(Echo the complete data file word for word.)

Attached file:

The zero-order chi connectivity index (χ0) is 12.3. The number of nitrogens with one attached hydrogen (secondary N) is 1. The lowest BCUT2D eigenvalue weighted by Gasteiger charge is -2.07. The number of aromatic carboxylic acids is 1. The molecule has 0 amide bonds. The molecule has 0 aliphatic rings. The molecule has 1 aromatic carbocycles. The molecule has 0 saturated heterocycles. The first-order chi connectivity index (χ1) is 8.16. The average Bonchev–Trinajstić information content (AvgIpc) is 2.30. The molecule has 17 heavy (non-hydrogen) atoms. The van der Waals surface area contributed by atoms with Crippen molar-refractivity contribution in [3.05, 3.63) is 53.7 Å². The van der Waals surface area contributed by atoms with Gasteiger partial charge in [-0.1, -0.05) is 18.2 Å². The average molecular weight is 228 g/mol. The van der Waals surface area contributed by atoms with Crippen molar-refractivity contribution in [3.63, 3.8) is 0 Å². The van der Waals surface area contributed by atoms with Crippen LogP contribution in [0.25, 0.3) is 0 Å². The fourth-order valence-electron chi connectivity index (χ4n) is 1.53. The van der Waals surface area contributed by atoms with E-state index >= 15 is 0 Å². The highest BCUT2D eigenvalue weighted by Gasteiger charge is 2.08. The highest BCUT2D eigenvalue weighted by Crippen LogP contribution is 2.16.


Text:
The zero-order chi connectivity index (χ0) is 12.3. The number of nitrogens with one attached hydrogen (secondary N) is 1. The lowest BCUT2D eigenvalue weighted by Gasteiger charge is -2.07. The number of aromatic carboxylic acids is 1. The molecule has 0 amide bonds. The molecule has 0 aliphatic rings. The molecule has 1 aromatic carbocycles. The molecule has 0 saturated heterocycles. The first-order chi connectivity index (χ1) is 8.16. The average Bonchev–Trinajstić information content (AvgIpc) is 2.30. The molecule has 17 heavy (non-hydrogen) atoms. The van der Waals surface area contributed by atoms with Crippen molar-refractivity contribution in [3.05, 3.63) is 53.7 Å². The van der Waals surface area contributed by atoms with Gasteiger partial charge in [-0.1, -0.05) is 18.2 Å². The average molecular weight is 228 g/mol. The van der Waals surface area contributed by atoms with Crippen molar-refractivity contribution in [3.63, 3.8) is 0 Å². The van der Waals surface area contributed by atoms with Crippen LogP contribution in [0.25, 0.3) is 0 Å². The fourth-order valence-electron chi connectivity index (χ4n) is 1.53. The van der Waals surface area contributed by atoms with E-state index >= 15 is 0 Å². The highest BCUT2D eigenvalue weighted by Gasteiger charge is 2.08. The highest BCUT2D eigenvalue weighted by Crippen LogP contribution is 2.16.